Bad Arguments Demolished

As the idea of cancelling student debt has become popular, so has the idea of introducing strict limitations on cancellation in order ensure that only the “deserving” get relief. Mostly these alternatives propose to (1) only allow people below a certain income threshold to have their debts canceled and (2) only cancel a certain amount of debt (possibly as little as $10,000 per borrower). The Jain Institute/Debt Collective study shows why “means tests” and limitations on the amount are both unwise.

Limiting the amount to $10,000, the study points out, is based on the assumption that poor people have very little debt and wealthier people have a lot of debt (because they get expensive graduate degrees and such), and so only forgiving small amounts of debt will help lower-income people while avoiding subsidizing lawyers with $200,000 in debt. But the study shows that this picture of debtors is misleading:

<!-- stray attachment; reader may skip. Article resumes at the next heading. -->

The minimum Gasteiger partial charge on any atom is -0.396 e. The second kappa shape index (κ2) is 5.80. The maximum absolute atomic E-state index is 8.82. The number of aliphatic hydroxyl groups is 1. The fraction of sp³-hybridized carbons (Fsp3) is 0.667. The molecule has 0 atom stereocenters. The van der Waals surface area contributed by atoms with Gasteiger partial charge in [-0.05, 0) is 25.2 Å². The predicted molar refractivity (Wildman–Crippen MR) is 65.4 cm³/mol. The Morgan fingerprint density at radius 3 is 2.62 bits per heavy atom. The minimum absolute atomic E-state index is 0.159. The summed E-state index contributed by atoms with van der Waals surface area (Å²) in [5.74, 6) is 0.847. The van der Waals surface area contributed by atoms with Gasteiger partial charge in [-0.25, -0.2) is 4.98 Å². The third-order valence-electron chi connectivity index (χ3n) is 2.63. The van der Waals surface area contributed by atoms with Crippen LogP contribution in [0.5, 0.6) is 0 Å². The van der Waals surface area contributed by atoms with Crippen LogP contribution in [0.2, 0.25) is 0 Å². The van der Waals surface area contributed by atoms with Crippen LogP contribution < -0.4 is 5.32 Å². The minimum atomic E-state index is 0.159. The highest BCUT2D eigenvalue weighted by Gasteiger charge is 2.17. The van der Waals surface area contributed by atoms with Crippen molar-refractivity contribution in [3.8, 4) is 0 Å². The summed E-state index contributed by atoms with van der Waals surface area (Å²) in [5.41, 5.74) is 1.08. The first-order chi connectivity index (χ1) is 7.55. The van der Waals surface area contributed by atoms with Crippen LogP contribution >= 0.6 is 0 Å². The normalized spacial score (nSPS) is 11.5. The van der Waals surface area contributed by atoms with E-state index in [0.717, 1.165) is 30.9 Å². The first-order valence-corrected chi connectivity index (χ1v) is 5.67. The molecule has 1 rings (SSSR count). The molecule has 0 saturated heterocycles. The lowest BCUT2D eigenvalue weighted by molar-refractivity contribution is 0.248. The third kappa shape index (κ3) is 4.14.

As you can see, it’s true that the people with very high debts tend to have higher incomes. But it’s also true that while the biggest debtors among high-income people have higher debts than the biggest debtors among lower-income people, there are a lot of very low-income people with huge amounts of debt. Oftentimes, people who have large amounts of debt and low incomes are in public service professions. The study also notes that “not only are many borrowers drowning underneath high debt balances while working as teachers, social workers, or not able to work at all, but studies have shown that Black borrowers and female borrowers carry higher balances on average than their white male counterparts.” The report stresses that limitations on the dollar amount arbitrarily denies relief to many of the neediest people, but also